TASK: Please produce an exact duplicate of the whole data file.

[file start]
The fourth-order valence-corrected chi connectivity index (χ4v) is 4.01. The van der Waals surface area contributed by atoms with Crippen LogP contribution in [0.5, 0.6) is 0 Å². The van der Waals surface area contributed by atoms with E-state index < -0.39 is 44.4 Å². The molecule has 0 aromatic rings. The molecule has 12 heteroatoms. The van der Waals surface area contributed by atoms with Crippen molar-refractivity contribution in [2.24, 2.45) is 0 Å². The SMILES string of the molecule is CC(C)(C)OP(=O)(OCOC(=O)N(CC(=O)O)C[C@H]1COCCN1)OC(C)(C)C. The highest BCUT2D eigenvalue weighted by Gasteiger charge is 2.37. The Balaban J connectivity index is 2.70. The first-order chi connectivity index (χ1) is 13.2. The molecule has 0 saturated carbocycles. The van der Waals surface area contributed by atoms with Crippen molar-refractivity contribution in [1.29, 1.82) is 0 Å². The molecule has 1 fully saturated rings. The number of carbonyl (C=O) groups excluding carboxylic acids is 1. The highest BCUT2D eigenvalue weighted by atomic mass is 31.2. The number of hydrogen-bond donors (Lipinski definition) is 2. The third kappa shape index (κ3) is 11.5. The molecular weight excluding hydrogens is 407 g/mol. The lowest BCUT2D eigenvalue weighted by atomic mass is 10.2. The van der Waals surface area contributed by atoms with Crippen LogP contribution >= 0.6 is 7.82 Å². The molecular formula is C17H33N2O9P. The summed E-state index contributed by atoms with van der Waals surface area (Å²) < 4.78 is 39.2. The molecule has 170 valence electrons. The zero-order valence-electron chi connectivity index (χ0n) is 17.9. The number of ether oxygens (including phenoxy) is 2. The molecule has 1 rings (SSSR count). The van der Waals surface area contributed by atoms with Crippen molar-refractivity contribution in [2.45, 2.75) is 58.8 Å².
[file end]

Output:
The fourth-order valence-corrected chi connectivity index (χ4v) is 4.01. The van der Waals surface area contributed by atoms with Crippen LogP contribution in [0.5, 0.6) is 0 Å². The van der Waals surface area contributed by atoms with E-state index < -0.39 is 44.4 Å². The molecule has 0 aromatic rings. The molecule has 12 heteroatoms. The van der Waals surface area contributed by atoms with Crippen molar-refractivity contribution in [2.24, 2.45) is 0 Å². The SMILES string of the molecule is CC(C)(C)OP(=O)(OCOC(=O)N(CC(=O)O)C[C@H]1COCCN1)OC(C)(C)C. The highest BCUT2D eigenvalue weighted by Gasteiger charge is 2.37. The Balaban J connectivity index is 2.70. The first-order chi connectivity index (χ1) is 13.2. The molecule has 0 saturated carbocycles. The van der Waals surface area contributed by atoms with Crippen molar-refractivity contribution in [1.29, 1.82) is 0 Å². The molecule has 1 fully saturated rings. The number of carbonyl (C=O) groups excluding carboxylic acids is 1. The highest BCUT2D eigenvalue weighted by atomic mass is 31.2. The number of hydrogen-bond donors (Lipinski definition) is 2. The third kappa shape index (κ3) is 11.5. The molecular weight excluding hydrogens is 407 g/mol. The lowest BCUT2D eigenvalue weighted by atomic mass is 10.2. The van der Waals surface area contributed by atoms with Crippen LogP contribution >= 0.6 is 7.82 Å². The molecular formula is C17H33N2O9P. The summed E-state index contributed by atoms with van der Waals surface area (Å²) < 4.78 is 39.2. The molecule has 170 valence electrons. The zero-order valence-electron chi connectivity index (χ0n) is 17.9. The number of ether oxygens (including phenoxy) is 2. The molecule has 1 rings (SSSR count). The van der Waals surface area contributed by atoms with Crippen molar-refractivity contribution in [2.45, 2.75) is 58.8 Å².